What are the challenges to our practice? How to impress with your answer.

This is a common question on law application forms and in interviews. Effectively it is a commercial awareness question. What is happening which affects the legal profession generally and the practice to which you are applying in particular?

The question can be framed in a number of different ways:

How can we remain competitive in a challenging business world?

In the changing legal landscape what would you advise us to do to retain our market share?

What are the biggest threats to our practice?

Broadly all these questions are looking for the same thing. A knowledge of what could threaten the firm’s profitability and some thoughts on how to secure reliable fee income into the future.

What threats are there?

  1. robot300 The rise of AI
  2. Alternative business structures
  3. Reductions in the availability of legal aid
  4. Brexit
  5. Cyber crime
  6. Downwards pressure on fee income

I could go on… and on. You just need to identify one or two which are relevant to the kind of practice to which you are applying and think about how to minimise the risk which arises. Here are my tips on what to consider as you plan your answer.


This has to be your first consideration. Writing about the changes to the provision of Legal Aid in an application to a City law firm tends to demonstrate that you haven’t quite understood the market in which the firm operates. Big City law firms do not offer Legal Aid to their clients!

Similarly small high street practices are unlikely to be losing too much sleep about the extent to which they should invest in AI and the timing of any purchase. They won’t have the money to make an investment because their business has probably been significantly affected by the Legal Aid changes! Big City firms will be much more concerned to watch the development of AI. Invest too heavily, too soon, while the technology is developing very quickly and they could find that they have bought expensive systems which become obsolete too quickly. Invest after firms chasing the same work as them and they could find that they cannot be competitive in their charging rates.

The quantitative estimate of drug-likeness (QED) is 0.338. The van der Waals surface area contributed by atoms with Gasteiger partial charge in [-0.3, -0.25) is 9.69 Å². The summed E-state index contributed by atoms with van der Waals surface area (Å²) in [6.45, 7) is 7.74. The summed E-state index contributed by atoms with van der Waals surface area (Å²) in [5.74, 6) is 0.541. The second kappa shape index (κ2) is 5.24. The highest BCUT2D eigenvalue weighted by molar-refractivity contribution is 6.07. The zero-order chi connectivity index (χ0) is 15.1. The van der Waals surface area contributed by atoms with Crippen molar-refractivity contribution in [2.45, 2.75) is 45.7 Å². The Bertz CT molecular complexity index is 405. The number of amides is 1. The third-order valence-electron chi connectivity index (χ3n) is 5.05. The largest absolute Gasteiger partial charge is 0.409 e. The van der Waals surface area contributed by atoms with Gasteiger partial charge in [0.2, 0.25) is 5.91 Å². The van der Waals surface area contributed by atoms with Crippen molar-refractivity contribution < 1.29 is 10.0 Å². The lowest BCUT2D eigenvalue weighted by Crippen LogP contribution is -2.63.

ducks300I have suggested in a previous blog that writing about Brexit isn’t necessarily a good ploy. Brexit represents a pretty clear risk to any law firms advising international businesses. Unfortunately what’s obvious to you, is probably obvious to a few thousand other students writing applications for the same jobs. Pity the poor graduate recruiters who have to read your applications and help them to stay awake (and sane?) by avoiding the subject. An answer which is more original is always going to attract more interest – unless, of course, you’ve gone too far down the line of being weird and wacky. Law firms tend to be quite traditional, finding a way of writing about the marine threat of micro plastics and trying to make this relevant would be quite niche and unsuitable for most law firms!

Show you understand financial reality

financial pressure300All law firms are facing downwards pressure on fees. They need to work smarter to try to deliver the same profits per partner. So what does this mean? For some top firms, particularly perhaps some of the US firms in London it might mean narrowing their practice areas to cut out all work which does not have the right profit margin. They may turn away work and recommend other firms for some aspects of a transactional deal. In order to do that they need enormous confidence in their own name and brand. There is always going to be a risk that the slightly smaller firm might be able to handle the whole transaction satisfactorily for the client at lower cost and win future business.

monopoly300All law firms have to make sure that all work is done at the most economic level. Can they make use of case management systems, paralegals, legal assistants, apprentices? Can offices be moved to less expensive locations? How can they open up new revenue streams and build and maintain client loyalty? The smaller the law firm the more they are likely to want you to show your understanding of all this. They don’t have the luxury of being able to make an investment in you during the period of your training contract and not expect any returns on that investment. How can you make a difference to the business from the very start of your time?

Shaun Jardine of Midlands firm Brethertons  had some really good insights into this when he came onto the Warwick campus last year. Here’s a list of websites he suggested that students might browse.

Legal Futures

Will Kintish (on networking skills) 

Legal Biz Dev




Well worth a look. It might put you ahead of the game and help you answer the question in a particularly insightful way.

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